Today's Topic: Defining Data Quality
Loma, Kaeli, and Jorge from the Avian Conservation Laboratory in the UW's School of Environmental and Forest Sciences kindly agreed to answer a few questions about data quality in their field of research. Let us know your experiences with data quality by tweeting with the hashtag #LYD17 to @UWLibsData.
Provide a brief introduction to yourself and your lab/team:
Kaeli: "I study the behavior of crows around dead crows (ethology/thanatology). Most other people in my lab also work on birds, but our individual studies, areas of research and methodologies vary greatly."
Jorge: "I'm an international student from Chile working on the Avian Conservation Lab of John Marzluff at the School of Environmental and Forest Sciences."
What does data look like in your area of research?
Kaeli: "My data is generally measurements of time (x seconds spent doing a particular thing or in a particular place) binary measurements (did or didn't something occur) and count data such as the number of birds present or the number of times an action occurred."
Jorge: "I have many different kinds of data. I have spatial data that includes locations and attributes of certain aspects of what individual animals I studied did on such places. I also have data on abundance of different bird species on the greater Seattle area."
The message for today is: "Data quality is the degree to which data meets the purposes and requirements of its use. Depending on the uses, good quality data may refer to complete, accurate, credible, consistent or “good enough” data." How would you define quality data in your field? Are there any standards for assuring data quality? How do you and your fellow researchers distinguish between quality data and questionable data?
Loma: "I've never thought of this before. I would assume that directly observable quantitative data would be considered better quality than qualitative data."
Kaeli: "This is actually a really hard question. It would probably be really difficult for me to just look at someone's data and determine if it was of poor quality. Perhaps if I was looking at their raw data sheets and noticed a lot of missing information, but otherwise the devil is in the methodological approach not necessarily the data itself. So I would question the data if say all but two data points were collected at a very specific time of day. Any standards for collecting quality data really come from both your field of study and what statistical methods you plan to use."
Jorge: "For me, quality data is representative and unbiased. The typical standards have to do with the quantity of data to be able to perform relevant statistical tests, and the training of the people that collected the data."
"For me, it's not intuitive to detect bad data. Sometimes you see patterns emerge that don't match what is expected, and that may help, but otherwise it is not that easy."
How did you decide what to measure and how to gather the data in your research?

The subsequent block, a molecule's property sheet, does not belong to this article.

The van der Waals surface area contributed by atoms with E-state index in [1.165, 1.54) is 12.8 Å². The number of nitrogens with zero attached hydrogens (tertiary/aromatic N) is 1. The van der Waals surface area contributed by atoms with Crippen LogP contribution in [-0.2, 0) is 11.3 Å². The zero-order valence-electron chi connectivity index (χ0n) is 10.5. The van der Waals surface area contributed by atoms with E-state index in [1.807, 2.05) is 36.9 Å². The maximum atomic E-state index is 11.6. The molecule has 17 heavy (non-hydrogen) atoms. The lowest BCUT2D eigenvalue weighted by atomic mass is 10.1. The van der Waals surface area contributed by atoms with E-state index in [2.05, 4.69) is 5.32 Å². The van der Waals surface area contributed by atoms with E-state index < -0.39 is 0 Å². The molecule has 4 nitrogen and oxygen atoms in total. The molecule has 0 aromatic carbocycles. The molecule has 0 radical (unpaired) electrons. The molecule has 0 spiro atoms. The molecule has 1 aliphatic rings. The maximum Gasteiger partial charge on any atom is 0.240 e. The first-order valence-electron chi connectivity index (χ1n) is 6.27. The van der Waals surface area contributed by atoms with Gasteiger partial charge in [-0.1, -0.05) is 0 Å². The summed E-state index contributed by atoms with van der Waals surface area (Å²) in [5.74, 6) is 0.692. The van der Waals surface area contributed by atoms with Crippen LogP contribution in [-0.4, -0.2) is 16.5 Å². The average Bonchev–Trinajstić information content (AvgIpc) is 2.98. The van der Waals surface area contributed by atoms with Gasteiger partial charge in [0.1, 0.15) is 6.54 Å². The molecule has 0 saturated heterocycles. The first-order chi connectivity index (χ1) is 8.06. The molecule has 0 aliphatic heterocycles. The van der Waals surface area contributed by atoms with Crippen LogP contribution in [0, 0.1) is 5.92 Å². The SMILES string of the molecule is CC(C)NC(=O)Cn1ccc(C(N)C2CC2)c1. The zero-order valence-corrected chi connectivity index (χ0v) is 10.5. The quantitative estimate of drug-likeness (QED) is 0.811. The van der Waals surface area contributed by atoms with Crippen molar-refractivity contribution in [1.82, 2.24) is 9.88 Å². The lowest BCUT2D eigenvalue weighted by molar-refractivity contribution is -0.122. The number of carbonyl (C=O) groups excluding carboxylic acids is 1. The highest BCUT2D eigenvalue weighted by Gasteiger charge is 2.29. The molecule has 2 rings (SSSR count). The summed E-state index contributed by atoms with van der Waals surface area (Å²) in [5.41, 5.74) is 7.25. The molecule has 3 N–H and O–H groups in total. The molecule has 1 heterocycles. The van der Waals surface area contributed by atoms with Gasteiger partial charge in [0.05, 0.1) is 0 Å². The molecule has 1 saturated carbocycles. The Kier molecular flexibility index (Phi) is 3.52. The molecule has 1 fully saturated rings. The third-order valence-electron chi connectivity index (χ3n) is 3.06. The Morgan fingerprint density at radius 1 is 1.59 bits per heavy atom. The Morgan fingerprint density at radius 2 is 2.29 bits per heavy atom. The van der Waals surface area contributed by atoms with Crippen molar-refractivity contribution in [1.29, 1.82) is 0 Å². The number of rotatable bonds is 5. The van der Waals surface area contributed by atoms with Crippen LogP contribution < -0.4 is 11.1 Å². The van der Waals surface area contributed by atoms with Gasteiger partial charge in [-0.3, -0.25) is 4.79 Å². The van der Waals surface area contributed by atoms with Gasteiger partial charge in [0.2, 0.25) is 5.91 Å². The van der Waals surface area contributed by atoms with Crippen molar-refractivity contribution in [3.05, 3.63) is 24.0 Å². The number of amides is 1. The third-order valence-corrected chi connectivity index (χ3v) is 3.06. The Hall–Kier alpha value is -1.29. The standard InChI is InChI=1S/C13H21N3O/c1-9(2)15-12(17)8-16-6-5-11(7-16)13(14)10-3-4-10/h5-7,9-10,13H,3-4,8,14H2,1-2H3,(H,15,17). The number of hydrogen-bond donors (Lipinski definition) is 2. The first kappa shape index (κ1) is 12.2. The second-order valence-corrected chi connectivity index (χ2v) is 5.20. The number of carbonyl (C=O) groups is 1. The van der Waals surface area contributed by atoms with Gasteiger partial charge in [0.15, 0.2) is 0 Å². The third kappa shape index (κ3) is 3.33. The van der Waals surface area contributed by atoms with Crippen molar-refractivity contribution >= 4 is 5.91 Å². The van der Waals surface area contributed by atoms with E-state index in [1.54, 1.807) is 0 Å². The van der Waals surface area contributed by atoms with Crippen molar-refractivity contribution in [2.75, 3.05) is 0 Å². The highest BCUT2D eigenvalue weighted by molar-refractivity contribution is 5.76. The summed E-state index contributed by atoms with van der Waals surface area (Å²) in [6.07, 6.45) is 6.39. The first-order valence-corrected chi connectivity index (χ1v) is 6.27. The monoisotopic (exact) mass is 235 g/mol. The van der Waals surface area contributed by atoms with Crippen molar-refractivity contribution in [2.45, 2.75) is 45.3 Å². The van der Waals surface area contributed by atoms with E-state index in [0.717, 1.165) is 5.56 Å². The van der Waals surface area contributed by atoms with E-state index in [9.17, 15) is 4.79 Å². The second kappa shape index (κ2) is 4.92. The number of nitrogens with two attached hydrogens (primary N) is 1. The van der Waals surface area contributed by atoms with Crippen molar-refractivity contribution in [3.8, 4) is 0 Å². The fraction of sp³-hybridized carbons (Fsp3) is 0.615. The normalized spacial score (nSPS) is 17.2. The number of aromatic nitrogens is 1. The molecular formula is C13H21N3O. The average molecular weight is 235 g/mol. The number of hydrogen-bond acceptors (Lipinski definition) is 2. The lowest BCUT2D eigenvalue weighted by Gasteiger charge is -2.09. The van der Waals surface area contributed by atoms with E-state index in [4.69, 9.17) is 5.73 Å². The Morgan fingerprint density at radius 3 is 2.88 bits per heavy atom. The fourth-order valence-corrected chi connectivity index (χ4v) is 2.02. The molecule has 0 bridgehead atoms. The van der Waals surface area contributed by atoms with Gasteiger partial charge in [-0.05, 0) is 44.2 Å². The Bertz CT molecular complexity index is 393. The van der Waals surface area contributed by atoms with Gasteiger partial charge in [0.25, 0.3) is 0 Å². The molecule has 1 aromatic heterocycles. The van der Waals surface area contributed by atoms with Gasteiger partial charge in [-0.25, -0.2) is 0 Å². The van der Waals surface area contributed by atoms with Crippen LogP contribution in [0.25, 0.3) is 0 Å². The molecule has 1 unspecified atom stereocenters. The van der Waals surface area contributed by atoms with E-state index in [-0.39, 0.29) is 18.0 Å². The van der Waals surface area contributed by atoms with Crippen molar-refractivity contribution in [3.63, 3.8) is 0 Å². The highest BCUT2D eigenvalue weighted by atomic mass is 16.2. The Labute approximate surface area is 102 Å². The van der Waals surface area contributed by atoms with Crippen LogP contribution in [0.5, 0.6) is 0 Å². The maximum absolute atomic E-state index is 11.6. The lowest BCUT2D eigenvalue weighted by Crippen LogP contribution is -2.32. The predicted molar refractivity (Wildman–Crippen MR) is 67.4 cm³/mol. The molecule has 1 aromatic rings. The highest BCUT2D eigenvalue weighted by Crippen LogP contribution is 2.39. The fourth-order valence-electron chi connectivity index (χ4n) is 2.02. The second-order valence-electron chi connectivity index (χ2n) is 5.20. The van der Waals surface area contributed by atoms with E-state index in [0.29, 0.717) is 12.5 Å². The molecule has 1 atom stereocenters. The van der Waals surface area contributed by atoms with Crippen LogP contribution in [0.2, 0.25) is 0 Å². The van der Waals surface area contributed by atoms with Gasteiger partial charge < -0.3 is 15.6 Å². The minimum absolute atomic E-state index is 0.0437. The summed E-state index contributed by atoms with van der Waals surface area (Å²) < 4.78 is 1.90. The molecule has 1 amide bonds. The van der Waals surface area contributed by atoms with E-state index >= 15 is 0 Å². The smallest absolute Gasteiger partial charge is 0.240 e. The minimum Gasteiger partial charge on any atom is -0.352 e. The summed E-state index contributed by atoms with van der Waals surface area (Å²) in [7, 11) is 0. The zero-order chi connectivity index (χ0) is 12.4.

Loma: "I created a hypothesis for the question I was trying to answer, then thought about what I could measure that would allow me to refute or fail to refute that hypothesis. For example, I'm currently trying to figure out what certain vocalizations mean to a crow, so I measured a number of behaviors that are indicative of agitation, fear, aggression, and curiosity. That way, I can compare how often a crow gives those behaviors both before and after I play a certain call through a loudspeaker."
Kaeli: "I mostly make it up as I go along. Which is kind of a joke and kind of not. Often I design and experiment based on what I think the most meaningful or robust measure of my question will be, but then once I get into the field I find out that doing it that way is actually impractical or impossible so I need to change it. So often in wildlife studies the answer to that question is that we try our best to guess what will work but ultimately we're at the mercy of our study animal and the elements."
Jorge: "I asked what would it be relevant to measure for the biological questions I was going to ask and what was it feasible to collect, given my logistical and budgetary constraints."
Loma: "I have my data backed up on two hard drives and the department cloud storage, and I'm willing to share it to anyone who asks so long as they convince me that I'd be included as an author/contributor on whatever they're working on."
Kaeli: "Yes but I don't really use them, [to be honest]. I back up all my data on my computer, 3 hard drives and in dropbox. We're supposed to also back them up on our lab's server but I hardly ever do this!"
Jorge: "I keep my data on several places (like the data sheets where I collected it, and different hard drives) to ensure it's safety. I'm not planning on sharing my data at this time."
Thank you Loma, Kaeli, and Jorge for sharing your experience with data quality. We wish you the best of luck in your research!